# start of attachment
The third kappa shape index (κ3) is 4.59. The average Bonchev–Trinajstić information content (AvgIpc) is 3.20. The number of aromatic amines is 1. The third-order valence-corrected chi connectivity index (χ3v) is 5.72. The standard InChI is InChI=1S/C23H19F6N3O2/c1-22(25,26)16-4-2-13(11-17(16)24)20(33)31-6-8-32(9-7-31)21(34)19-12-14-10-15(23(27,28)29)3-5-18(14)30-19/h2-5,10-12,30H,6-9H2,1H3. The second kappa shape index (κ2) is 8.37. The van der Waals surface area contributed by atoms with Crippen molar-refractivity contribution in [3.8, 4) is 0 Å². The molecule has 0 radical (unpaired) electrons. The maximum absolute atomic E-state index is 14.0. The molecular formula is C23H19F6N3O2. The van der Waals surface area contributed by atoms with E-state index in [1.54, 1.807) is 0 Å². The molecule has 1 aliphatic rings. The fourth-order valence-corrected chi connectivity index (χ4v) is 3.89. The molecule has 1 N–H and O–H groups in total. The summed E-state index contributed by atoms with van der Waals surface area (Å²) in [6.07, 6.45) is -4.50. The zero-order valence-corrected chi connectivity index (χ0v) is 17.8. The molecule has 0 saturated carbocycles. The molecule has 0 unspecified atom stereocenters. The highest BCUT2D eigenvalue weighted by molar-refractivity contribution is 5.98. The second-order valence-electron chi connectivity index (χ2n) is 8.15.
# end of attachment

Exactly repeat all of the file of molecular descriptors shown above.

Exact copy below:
The third kappa shape index (κ3) is 4.59. The average Bonchev–Trinajstić information content (AvgIpc) is 3.20. The number of aromatic amines is 1. The third-order valence-corrected chi connectivity index (χ3v) is 5.72. The standard InChI is InChI=1S/C23H19F6N3O2/c1-22(25,26)16-4-2-13(11-17(16)24)20(33)31-6-8-32(9-7-31)21(34)19-12-14-10-15(23(27,28)29)3-5-18(14)30-19/h2-5,10-12,30H,6-9H2,1H3. The second kappa shape index (κ2) is 8.37. The van der Waals surface area contributed by atoms with Crippen molar-refractivity contribution in [3.8, 4) is 0 Å². The molecule has 0 radical (unpaired) electrons. The maximum absolute atomic E-state index is 14.0. The molecular formula is C23H19F6N3O2. The van der Waals surface area contributed by atoms with E-state index in [1.54, 1.807) is 0 Å². The molecule has 1 aliphatic rings. The fourth-order valence-corrected chi connectivity index (χ4v) is 3.89. The molecule has 1 N–H and O–H groups in total. The summed E-state index contributed by atoms with van der Waals surface area (Å²) in [6.07, 6.45) is -4.50. The zero-order valence-corrected chi connectivity index (χ0v) is 17.8. The molecule has 0 saturated carbocycles. The molecule has 0 unspecified atom stereocenters. The highest BCUT2D eigenvalue weighted by molar-refractivity contribution is 5.98. The second-order valence-electron chi connectivity index (χ2n) is 8.15.